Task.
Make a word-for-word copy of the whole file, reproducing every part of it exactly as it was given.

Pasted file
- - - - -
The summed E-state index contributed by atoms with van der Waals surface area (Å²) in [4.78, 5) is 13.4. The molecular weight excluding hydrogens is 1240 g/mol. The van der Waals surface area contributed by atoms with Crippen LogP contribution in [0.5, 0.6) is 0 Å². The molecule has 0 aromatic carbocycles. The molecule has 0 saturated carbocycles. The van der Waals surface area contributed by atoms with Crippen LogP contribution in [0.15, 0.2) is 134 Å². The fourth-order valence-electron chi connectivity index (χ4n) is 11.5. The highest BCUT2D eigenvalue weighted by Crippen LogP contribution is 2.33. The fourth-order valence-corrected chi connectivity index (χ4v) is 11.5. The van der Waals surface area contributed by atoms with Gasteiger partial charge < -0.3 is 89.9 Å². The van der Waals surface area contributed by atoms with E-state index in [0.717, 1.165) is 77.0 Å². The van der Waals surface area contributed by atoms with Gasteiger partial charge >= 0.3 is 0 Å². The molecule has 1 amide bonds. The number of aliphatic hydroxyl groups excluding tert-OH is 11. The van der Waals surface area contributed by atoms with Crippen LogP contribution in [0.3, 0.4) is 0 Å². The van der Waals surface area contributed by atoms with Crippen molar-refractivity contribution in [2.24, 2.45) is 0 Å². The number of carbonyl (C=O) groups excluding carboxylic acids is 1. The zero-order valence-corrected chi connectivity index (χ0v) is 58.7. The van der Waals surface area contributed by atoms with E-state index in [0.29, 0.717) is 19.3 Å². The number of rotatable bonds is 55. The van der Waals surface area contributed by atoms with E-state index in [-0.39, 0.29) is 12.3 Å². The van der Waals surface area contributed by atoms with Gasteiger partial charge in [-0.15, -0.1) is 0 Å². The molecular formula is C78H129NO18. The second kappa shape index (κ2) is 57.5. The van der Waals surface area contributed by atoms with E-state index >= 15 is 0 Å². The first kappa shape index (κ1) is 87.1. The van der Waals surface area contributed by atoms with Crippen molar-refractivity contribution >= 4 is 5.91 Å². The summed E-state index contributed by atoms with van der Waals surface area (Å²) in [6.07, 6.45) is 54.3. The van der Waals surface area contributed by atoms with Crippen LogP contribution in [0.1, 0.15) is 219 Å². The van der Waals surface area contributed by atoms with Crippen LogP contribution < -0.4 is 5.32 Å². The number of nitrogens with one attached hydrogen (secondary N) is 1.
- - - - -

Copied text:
The summed E-state index contributed by atoms with van der Waals surface area (Å²) in [4.78, 5) is 13.4. The molecular weight excluding hydrogens is 1240 g/mol. The van der Waals surface area contributed by atoms with Crippen LogP contribution in [0.5, 0.6) is 0 Å². The molecule has 0 aromatic carbocycles. The molecule has 0 saturated carbocycles. The van der Waals surface area contributed by atoms with Crippen LogP contribution in [0.15, 0.2) is 134 Å². The fourth-order valence-electron chi connectivity index (χ4n) is 11.5. The highest BCUT2D eigenvalue weighted by Crippen LogP contribution is 2.33. The fourth-order valence-corrected chi connectivity index (χ4v) is 11.5. The van der Waals surface area contributed by atoms with Gasteiger partial charge < -0.3 is 89.9 Å². The van der Waals surface area contributed by atoms with E-state index in [0.717, 1.165) is 77.0 Å². The van der Waals surface area contributed by atoms with Gasteiger partial charge >= 0.3 is 0 Å². The molecule has 1 amide bonds. The number of aliphatic hydroxyl groups excluding tert-OH is 11. The van der Waals surface area contributed by atoms with Crippen LogP contribution in [0.3, 0.4) is 0 Å². The van der Waals surface area contributed by atoms with Crippen molar-refractivity contribution in [2.24, 2.45) is 0 Å². The number of carbonyl (C=O) groups excluding carboxylic acids is 1. The zero-order valence-corrected chi connectivity index (χ0v) is 58.7. The van der Waals surface area contributed by atoms with E-state index in [0.29, 0.717) is 19.3 Å². The number of rotatable bonds is 55. The van der Waals surface area contributed by atoms with E-state index in [-0.39, 0.29) is 12.3 Å². The van der Waals surface area contributed by atoms with Gasteiger partial charge in [-0.15, -0.1) is 0 Å². The molecular formula is C78H129NO18. The second kappa shape index (κ2) is 57.5. The van der Waals surface area contributed by atoms with E-state index >= 15 is 0 Å². The first kappa shape index (κ1) is 87.1. The van der Waals surface area contributed by atoms with Crippen molar-refractivity contribution >= 4 is 5.91 Å². The summed E-state index contributed by atoms with van der Waals surface area (Å²) in [6.07, 6.45) is 54.3. The van der Waals surface area contributed by atoms with Crippen LogP contribution in [0.1, 0.15) is 219 Å². The van der Waals surface area contributed by atoms with Crippen LogP contribution < -0.4 is 5.32 Å². The number of nitrogens with one attached hydrogen (secondary N) is 1.